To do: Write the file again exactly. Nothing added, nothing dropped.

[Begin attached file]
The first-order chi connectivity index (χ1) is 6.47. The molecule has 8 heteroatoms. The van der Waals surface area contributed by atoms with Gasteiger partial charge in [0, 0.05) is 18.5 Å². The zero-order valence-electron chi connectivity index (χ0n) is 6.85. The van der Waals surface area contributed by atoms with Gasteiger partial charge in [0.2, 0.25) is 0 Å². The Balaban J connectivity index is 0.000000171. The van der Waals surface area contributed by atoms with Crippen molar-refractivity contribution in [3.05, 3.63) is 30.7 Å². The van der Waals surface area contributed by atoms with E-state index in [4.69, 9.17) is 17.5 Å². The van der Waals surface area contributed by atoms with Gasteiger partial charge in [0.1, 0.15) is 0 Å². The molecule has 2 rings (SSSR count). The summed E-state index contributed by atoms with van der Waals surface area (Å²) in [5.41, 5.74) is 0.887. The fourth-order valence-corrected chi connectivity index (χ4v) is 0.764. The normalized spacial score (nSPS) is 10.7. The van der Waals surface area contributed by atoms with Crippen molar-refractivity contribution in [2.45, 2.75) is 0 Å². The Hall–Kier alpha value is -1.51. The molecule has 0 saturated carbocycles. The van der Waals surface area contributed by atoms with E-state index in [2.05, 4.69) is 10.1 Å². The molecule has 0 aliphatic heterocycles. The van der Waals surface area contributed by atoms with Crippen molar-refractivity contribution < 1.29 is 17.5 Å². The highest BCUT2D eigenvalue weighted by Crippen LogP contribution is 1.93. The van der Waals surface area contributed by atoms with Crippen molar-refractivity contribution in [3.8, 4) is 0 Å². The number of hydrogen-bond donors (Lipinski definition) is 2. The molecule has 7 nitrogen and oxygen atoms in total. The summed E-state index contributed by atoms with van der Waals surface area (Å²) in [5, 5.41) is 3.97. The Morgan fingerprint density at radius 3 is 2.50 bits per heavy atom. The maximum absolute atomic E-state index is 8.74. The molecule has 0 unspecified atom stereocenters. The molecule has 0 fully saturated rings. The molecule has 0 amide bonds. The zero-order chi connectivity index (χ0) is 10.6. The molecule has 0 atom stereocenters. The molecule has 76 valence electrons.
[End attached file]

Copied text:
The first-order chi connectivity index (χ1) is 6.47. The molecule has 8 heteroatoms. The van der Waals surface area contributed by atoms with Gasteiger partial charge in [0, 0.05) is 18.5 Å². The zero-order valence-electron chi connectivity index (χ0n) is 6.85. The van der Waals surface area contributed by atoms with Gasteiger partial charge in [0.2, 0.25) is 0 Å². The Balaban J connectivity index is 0.000000171. The van der Waals surface area contributed by atoms with Crippen molar-refractivity contribution in [3.05, 3.63) is 30.7 Å². The van der Waals surface area contributed by atoms with E-state index in [4.69, 9.17) is 17.5 Å². The van der Waals surface area contributed by atoms with Gasteiger partial charge in [0.1, 0.15) is 0 Å². The molecule has 2 rings (SSSR count). The summed E-state index contributed by atoms with van der Waals surface area (Å²) in [5.41, 5.74) is 0.887. The fourth-order valence-corrected chi connectivity index (χ4v) is 0.764. The normalized spacial score (nSPS) is 10.7. The van der Waals surface area contributed by atoms with Crippen molar-refractivity contribution in [2.45, 2.75) is 0 Å². The Hall–Kier alpha value is -1.51. The molecule has 0 saturated carbocycles. The van der Waals surface area contributed by atoms with E-state index in [2.05, 4.69) is 10.1 Å². The molecule has 0 aliphatic heterocycles. The van der Waals surface area contributed by atoms with Crippen molar-refractivity contribution < 1.29 is 17.5 Å². The highest BCUT2D eigenvalue weighted by Crippen LogP contribution is 1.93. The van der Waals surface area contributed by atoms with Crippen molar-refractivity contribution in [3.8, 4) is 0 Å². The number of hydrogen-bond donors (Lipinski definition) is 2. The molecule has 7 nitrogen and oxygen atoms in total. The summed E-state index contributed by atoms with van der Waals surface area (Å²) in [5, 5.41) is 3.97. The Morgan fingerprint density at radius 3 is 2.50 bits per heavy atom. The maximum absolute atomic E-state index is 8.74. The molecule has 0 unspecified atom stereocenters. The molecule has 0 fully saturated rings. The molecule has 0 amide bonds. The zero-order chi connectivity index (χ0) is 10.6. The molecule has 0 atom stereocenters. The molecule has 76 valence electrons.